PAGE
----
Alcoholic beverages. The leaves of blue agave are the main ingredient of two traditional Mexican alcoholic beverages, tequila and mezcal.
Gardening. Agave is also a very popular ornamental plant, and many people cultivate it solely to enjoy its physical appearance.
Blue agave (Agave tequilana) is used to produce tequila.
Fiber. The agave plant produces a white or yellow fiber that is used by native communities to make fishing nets, twine, ropes, rugs, brushes, and the like. The leftover parts of the leaves can be made into paper.
Fuel. Promising studies suggest that agave may be a potential source of ethanol and biofuel.
- Agaves of Continental North America, p. 25
- Critical Reviews in Food Science and Nutrition, Fructose Malabsorption and Intolerance: Effects of Fructose with and without Simultaneous Glucose Ingestion, 2011
- Current Bioactive Compounds, Agave (Agave spp.) and its Traditional Products as a Source of Bioactive Compounds, 2012
- Diabetes, Diabetes and insulin secretion: the ATP-sensitive K+ channel (K ATP) connection, 2005
- European Journal of Pharmacology, Effects of hecogenin and its possible mechanism of action on experimental models of gastric ulcer in mice, 2012
- Planta Medica, Anti-inflammatory activity of aqueous extracts and steroidal sapogenins of Agave americana, 1997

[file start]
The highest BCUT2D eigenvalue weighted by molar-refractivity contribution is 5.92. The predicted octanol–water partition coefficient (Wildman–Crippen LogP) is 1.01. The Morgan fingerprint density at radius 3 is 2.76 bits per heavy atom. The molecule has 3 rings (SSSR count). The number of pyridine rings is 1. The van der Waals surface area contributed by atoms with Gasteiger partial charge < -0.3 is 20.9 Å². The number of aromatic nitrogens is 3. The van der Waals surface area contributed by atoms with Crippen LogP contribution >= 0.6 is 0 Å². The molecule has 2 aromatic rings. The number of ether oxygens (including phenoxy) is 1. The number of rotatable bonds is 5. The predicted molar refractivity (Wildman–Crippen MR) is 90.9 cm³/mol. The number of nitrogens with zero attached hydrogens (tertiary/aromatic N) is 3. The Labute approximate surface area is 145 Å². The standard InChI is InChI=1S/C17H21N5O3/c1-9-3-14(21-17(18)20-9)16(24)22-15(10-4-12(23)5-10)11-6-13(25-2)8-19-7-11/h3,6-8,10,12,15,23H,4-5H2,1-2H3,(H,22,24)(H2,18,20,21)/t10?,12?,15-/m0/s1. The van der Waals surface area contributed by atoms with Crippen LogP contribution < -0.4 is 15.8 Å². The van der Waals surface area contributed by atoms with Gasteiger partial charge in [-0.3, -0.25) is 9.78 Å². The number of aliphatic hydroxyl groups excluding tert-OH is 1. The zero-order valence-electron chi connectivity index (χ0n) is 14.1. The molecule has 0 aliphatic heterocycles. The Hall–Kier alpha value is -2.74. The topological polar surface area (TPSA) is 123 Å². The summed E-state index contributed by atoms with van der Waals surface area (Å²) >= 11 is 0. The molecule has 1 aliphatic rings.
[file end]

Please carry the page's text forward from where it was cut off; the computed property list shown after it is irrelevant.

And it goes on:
- Recent Patents on Biotechnology, Agaves as a Raw Material: Recent Technologies and Applications, 2009
- Tamil Nadu Agricultural University, Crop Production: Fibre Crops – Agave
- Tequila: A Natural and Cultural History, pp. 7-8
- Texas A&M Agrilife Extension, Century Plant, Maguey, Flowering Aloe, Spiked Aloe, American Aloe, Agave americana
- The British Journal of Nutrition, Physiological effects of dietary fructans extracted from Agave tequilana Gto. and Dasylirion spp., 2008
- The Journal of Nutrition, Inulin and Oligofructose: What Are They?
- University of Arizona, Agave Americana
- USDA Nutrient Database, Basic Report: 35192, Agave, raw (Southwest) | Basic Report: 19912, Sweetener, syrup, agave
- Journal of Medicinal Food, Effects of agave nectar versus sucrose on weight gain, adiposity, blood glucose, insulin, and lipid responses in mice, 2014